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Beth Hawkins Bradley's picture

By Beth Hawkins Bradley RN, MN, CWON

Negative Pressure Wound Therapy (NPWT) has become standard of care for many wound types. Any clinician who works with NPWT dressings will report that a significant number of wounds will develop a malodor, commonly referred to as a “VAC stink.” In response to malodor, clinicians often opt to give the wound a NPWT holiday, which can delay wound closure. In thi article we will look at factors that contribute to malodor, and interventions that might reduce it.

Sue Hull's picture
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Part 3 in a series examining the reduction of facility costs and the continuation of quality care

For Part 1, Click Here
For Part 2, Click Here

By Sue Hull MSN, RN, CWOCN

After recognizing that wound care is expensive, North Mississippi Medical Center (NMMC) assessed the situation to discover possible reasons for why advanced wound care was costing so much. Then they standardized processes, education and products. So, the question is, what happened? Did they reduce costs? If so, did patient care suffer?

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Laurie Swezey's picture
wound tunneling, undermining

By Laurie Swezey RN, BSN, CWOCN, CWS, FACCWS

Tunneling wounds can be difficult to heal and often take several weeks to months to close. The following will discuss tunneling wounds and how negative pressure wound therapy can be used to heal them.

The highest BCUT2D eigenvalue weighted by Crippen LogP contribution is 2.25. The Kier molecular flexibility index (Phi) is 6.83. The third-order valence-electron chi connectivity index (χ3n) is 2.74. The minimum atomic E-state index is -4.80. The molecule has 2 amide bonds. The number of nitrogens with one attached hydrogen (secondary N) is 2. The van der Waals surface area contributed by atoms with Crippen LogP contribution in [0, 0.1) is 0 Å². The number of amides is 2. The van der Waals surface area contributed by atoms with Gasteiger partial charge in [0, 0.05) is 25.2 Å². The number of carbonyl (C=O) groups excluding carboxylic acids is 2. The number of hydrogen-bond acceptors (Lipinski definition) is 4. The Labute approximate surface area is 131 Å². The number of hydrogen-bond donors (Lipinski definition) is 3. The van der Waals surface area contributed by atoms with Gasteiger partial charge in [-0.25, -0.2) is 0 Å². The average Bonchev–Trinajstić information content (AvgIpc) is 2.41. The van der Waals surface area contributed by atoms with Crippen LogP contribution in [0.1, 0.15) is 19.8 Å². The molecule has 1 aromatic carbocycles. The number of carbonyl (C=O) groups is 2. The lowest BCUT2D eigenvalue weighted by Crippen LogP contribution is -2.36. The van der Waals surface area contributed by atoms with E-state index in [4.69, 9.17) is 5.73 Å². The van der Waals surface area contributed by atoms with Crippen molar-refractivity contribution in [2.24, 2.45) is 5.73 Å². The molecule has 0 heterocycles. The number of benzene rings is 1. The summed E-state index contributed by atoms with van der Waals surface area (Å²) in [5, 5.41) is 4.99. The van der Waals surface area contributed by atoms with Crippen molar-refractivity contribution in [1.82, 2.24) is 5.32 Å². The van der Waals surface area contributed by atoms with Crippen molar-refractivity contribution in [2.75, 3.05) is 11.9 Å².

Michael Miller's picture

em>By Michael Miller DO, FACOS, FAPWCA

RAMBLINGS OF AN ITINERANT WOUND CARE GUY, PT. 12

There are many colloquialisms we use to describe a variety of situations. When someone appears to make a real commitment, we call it “full bore” or “going whole hog” or to use the gambling epithet, “all in”. Commitment is an important part of what we as health care practitioners stand for. You have all read ad infinitum, ad astra, ad mortem of my strongest belief that patients must take an equal role in their care. We provide the recommendations, the rationale and the risks (and benefits, of course) and they decide which of our offerings best suits their beliefs, their desires and for better or worse, their purses. The marketing profession has made millions of consumers purchase items they do not need based on the sex appeal of the turn of a phrase, changing a question of doubt into “iron clad”.

Paula Erwin-Toth's picture

Part 1 in a series discussing the challenges and opportunities in patient/family education

By Paula Erwin-Toth, MSN, RN, CWOCN, CNS

Mr. Gillan is a 72 year old man with venous insufficiency. He presents with a venous ulcer on his left lower leg. He has several co-morbid conditions including hypertension, cataracts, and osteoarthritis which includes his hands. His primary caregiver is his 74 year old wife who suffers from diabetes and mild dementia. They do not have any family living nearby. He is being discharged to his home with a primary wound dressing and compression wraps. His discharge instructions include requests for Home Care nursing and follow up with vascular medicine and a pedorthist.